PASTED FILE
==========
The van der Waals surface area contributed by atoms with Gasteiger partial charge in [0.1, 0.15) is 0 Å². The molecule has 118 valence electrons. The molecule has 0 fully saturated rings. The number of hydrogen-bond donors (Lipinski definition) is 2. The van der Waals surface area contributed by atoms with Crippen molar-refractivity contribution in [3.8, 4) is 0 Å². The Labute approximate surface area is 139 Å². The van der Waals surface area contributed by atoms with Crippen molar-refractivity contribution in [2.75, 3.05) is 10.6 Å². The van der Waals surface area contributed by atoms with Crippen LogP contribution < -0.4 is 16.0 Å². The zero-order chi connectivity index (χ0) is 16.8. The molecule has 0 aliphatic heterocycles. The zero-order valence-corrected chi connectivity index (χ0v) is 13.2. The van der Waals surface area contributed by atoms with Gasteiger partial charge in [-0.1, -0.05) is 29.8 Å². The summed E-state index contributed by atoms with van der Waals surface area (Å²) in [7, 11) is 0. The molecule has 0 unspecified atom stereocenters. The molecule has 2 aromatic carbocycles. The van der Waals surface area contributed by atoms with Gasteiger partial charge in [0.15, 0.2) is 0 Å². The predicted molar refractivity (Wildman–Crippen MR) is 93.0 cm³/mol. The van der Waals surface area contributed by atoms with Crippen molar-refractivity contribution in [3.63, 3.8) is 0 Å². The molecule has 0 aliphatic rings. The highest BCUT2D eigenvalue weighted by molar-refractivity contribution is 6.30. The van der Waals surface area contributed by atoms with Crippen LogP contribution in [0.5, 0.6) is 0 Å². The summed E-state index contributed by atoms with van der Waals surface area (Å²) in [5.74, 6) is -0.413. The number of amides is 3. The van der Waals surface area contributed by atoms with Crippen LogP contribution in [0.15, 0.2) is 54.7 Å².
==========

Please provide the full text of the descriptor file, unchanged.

The van der Waals surface area contributed by atoms with Gasteiger partial charge in [0.1, 0.15) is 0 Å². The molecule has 118 valence electrons. The molecule has 0 fully saturated rings. The number of hydrogen-bond donors (Lipinski definition) is 2. The van der Waals surface area contributed by atoms with Crippen molar-refractivity contribution in [3.8, 4) is 0 Å². The Labute approximate surface area is 139 Å². The van der Waals surface area contributed by atoms with Crippen molar-refractivity contribution in [2.75, 3.05) is 10.6 Å². The van der Waals surface area contributed by atoms with Crippen LogP contribution < -0.4 is 16.0 Å². The zero-order chi connectivity index (χ0) is 16.8. The molecule has 0 aliphatic heterocycles. The zero-order valence-corrected chi connectivity index (χ0v) is 13.2. The van der Waals surface area contributed by atoms with Gasteiger partial charge in [-0.1, -0.05) is 29.8 Å². The summed E-state index contributed by atoms with van der Waals surface area (Å²) in [7, 11) is 0. The molecule has 0 unspecified atom stereocenters. The molecule has 2 aromatic carbocycles. The van der Waals surface area contributed by atoms with Gasteiger partial charge in [0.15, 0.2) is 0 Å². The predicted molar refractivity (Wildman–Crippen MR) is 93.0 cm³/mol. The van der Waals surface area contributed by atoms with Crippen molar-refractivity contribution in [3.63, 3.8) is 0 Å². The molecule has 0 aliphatic rings. The highest BCUT2D eigenvalue weighted by molar-refractivity contribution is 6.30. The van der Waals surface area contributed by atoms with Crippen LogP contribution in [0.5, 0.6) is 0 Å². The summed E-state index contributed by atoms with van der Waals surface area (Å²) in [5.74, 6) is -0.413. The number of amides is 3. The van der Waals surface area contributed by atoms with Crippen LogP contribution in [0.15, 0.2) is 54.7 Å².